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August 31, 2016 / 27 Av, 5776

Posts Tagged ‘COST’

Soros’ Strategy: “Raise the Cost of the Occupation”

Sunday, August 14th, 2016

WOW! Wow! Wow.

Hackers hacked George Soros‘ Open Society and published internal documentation detailing where he gives his money and for what…

Examples of grants:

Mada al-Carmel “Contribute to better understanding of the impact of Israeli discriminatory laws and practices on Palestinian Citizens of Israel…”

Mossawa Center for Advocacy “Build an international network of support for the Palestinian Arab minority in Israel to challenge human rights violations they face.”

Molad: “Garner Israeli public and political support against settlements.”

You’ll note that the first two grants above are not for helping Palestinian Authority Arabs “under occupation”, but for Israeli Arabs – the same Israeli Arabs that sit as Supreme Court judges and Members of Knesset, and as citizens who receive equal treatment under the law (other than that they don’t have to get drafted into the army).

Another document from the “Outcomes of Presidential Portfolio Reviews, 2014” showed that their strategies are to:

“focus on raising the cost of the occupation and ending it on the one hand, and on human rights advocacy and protection on the other.”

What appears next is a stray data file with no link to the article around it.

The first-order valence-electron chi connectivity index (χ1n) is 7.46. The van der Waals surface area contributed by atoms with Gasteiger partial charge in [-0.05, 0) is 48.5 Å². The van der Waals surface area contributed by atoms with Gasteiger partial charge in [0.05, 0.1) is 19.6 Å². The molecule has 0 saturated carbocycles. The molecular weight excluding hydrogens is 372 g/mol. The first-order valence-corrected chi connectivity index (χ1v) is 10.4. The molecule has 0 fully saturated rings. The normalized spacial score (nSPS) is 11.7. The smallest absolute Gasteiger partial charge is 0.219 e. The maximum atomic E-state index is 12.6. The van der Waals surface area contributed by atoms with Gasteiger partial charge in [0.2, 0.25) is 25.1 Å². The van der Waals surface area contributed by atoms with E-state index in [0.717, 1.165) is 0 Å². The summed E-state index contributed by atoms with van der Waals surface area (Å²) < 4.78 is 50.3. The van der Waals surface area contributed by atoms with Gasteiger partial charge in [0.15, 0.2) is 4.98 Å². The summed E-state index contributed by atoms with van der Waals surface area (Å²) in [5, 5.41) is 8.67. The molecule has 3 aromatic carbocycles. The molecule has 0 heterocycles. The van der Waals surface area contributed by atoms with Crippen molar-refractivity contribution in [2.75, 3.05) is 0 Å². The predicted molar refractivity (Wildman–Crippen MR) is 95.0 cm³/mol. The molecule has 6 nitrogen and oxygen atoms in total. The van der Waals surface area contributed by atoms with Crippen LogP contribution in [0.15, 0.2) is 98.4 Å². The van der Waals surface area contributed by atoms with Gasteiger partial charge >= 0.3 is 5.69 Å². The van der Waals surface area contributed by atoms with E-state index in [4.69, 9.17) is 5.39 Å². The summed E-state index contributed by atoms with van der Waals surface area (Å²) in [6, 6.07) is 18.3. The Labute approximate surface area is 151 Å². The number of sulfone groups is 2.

You don’t need to be a genius to understand what “raising the cost of the occupation” means in plain English.

I think we all just experienced that.

Jameel@Muqata

IDF Chief Cancels Hannibal Directive to Prevent Capture at All Cost

Tuesday, June 28th, 2016

IDF Chief of Staff Gadi Eizenkot has recently ordered the cancellation of the Hannibal Directive, to be replaced by a new directive which is being worked out, Ha’aretz reported on Tuesday, citing a senior IDF source who claims the chief’s decision had been reached independent of a leaked draft of the State Comptroller which recommends taking out the Hannibal option.

According to Israeli media, the Hannibal Directive was conceived in 1986 by a group of top Israeli officers following the capture of two Israeli soldiers during a Hezbollah ambush in South Lebanon in June 1986. Both soldiers presumably died during the attack, and their bodies were returned to Israel in an exchange with Hezbollah in 1996. The directive authorizes stopping abductors by shooting at them, even if it puts captured Israeli soldiers at risk. There is a dispute as to whether the directive includes authorization to kill captured IDF soldiers when it becomes clear that they cannot be rescued. Some reports have claimed that the policy actually promotes the killing of captured soldiers to prevent the need for prisoner exchanges.